Recent advances in technology allow consumers to alter, customize, or build locally items previously not possible. These items are often referred to as Do-It-Yourself (DIY) products. You've probably heard DIY used in home repair and renovation projects on television. DIY now happens in some unexpected areas. Today's blog post highlights two areas.
DIY Glucose Monitors
Earlier this year, CNet described the bag an eight-year-old patient carries with her everywhere daily:
"... It houses a Dexcom glucose monitor and a pack of glucose tablets, which work in conjunction with the sensor attached to her arm and the insulin pump plugged into her stomach. The final item in her bag was an iPhone 5S. It's unusual for such a young child to have a smartphone. But Ruby's iPhone, which connects via Bluetooth to her Dexcom monitor, allowing [her mother] to read it remotely, illustrates the way technology has transformed the management of diabetes from an entirely manual process -- pricking fingers to measure blood sugar, writing down numbers in a notebook, calculating insulin doses and injecting it -- to a semi-automatic one..."
Some people have access to these new technologies, but many don't. Others want more connectivity and better capabilities. So, some creative "hacking" has resulted:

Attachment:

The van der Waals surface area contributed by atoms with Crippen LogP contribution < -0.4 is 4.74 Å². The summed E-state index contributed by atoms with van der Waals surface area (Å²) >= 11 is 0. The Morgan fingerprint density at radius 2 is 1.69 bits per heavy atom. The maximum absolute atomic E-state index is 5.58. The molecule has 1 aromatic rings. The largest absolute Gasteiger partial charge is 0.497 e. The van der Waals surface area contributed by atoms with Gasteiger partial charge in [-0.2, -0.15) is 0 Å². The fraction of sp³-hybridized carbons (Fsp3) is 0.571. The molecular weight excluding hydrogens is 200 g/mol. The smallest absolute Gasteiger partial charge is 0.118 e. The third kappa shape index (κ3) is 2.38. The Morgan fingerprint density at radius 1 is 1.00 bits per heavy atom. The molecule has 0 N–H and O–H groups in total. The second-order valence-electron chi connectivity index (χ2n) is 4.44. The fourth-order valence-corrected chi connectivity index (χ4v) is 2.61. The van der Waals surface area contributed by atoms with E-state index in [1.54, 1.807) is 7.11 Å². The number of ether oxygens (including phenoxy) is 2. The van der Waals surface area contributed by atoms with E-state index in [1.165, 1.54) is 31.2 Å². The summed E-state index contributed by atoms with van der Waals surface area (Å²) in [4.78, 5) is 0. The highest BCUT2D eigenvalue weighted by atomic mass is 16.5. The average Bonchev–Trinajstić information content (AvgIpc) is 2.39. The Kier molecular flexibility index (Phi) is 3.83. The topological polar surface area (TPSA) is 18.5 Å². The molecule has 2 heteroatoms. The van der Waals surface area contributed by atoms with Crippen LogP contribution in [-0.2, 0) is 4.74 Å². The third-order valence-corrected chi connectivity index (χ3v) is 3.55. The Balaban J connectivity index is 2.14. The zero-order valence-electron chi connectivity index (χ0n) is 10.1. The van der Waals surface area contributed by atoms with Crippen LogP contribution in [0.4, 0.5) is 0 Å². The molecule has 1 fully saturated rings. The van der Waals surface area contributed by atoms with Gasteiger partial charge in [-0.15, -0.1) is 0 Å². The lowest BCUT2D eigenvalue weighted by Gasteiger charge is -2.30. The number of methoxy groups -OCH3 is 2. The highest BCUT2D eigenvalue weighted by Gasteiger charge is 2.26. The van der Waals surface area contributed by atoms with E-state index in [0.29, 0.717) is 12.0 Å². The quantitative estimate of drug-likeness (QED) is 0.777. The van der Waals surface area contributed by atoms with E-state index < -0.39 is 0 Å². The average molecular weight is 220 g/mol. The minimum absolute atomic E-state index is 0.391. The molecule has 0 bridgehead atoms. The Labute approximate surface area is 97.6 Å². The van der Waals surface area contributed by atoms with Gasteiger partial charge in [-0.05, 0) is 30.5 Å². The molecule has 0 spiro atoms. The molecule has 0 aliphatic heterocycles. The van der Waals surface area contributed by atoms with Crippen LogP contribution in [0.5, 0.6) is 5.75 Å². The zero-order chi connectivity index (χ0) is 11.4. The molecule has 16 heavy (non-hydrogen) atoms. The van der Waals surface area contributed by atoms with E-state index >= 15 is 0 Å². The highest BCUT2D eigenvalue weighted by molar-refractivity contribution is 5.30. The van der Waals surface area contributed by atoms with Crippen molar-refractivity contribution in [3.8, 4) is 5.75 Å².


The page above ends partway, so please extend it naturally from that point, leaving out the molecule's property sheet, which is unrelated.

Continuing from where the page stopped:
"There are people who are unwilling to wait, and who embrace unorthodox methods. (You can find them on Twitter via the hashtag #WeAreNotWaiting.) The Nightscout Foundation, an online diabetes community, figured out a workaround for the Pebble Watch. Groups such as Nightscout, Tidepool and OpenAPS are developing open-source fixes for diabetes that give major medical tech companies a run for their money... One major gripe of many tech-enabled diabetes patients is that the two devices they wear at all times -- the monitor and the pump -- don't talk to each other... diabetes will never be a hands-off disease to manage, but an artificial pancreas is basically as close as it gets. The FDA approved the first artificial pancreas -- the Medtronic 670G -- in October 2017. But thanks to a little DIY spirit, people have had them for years."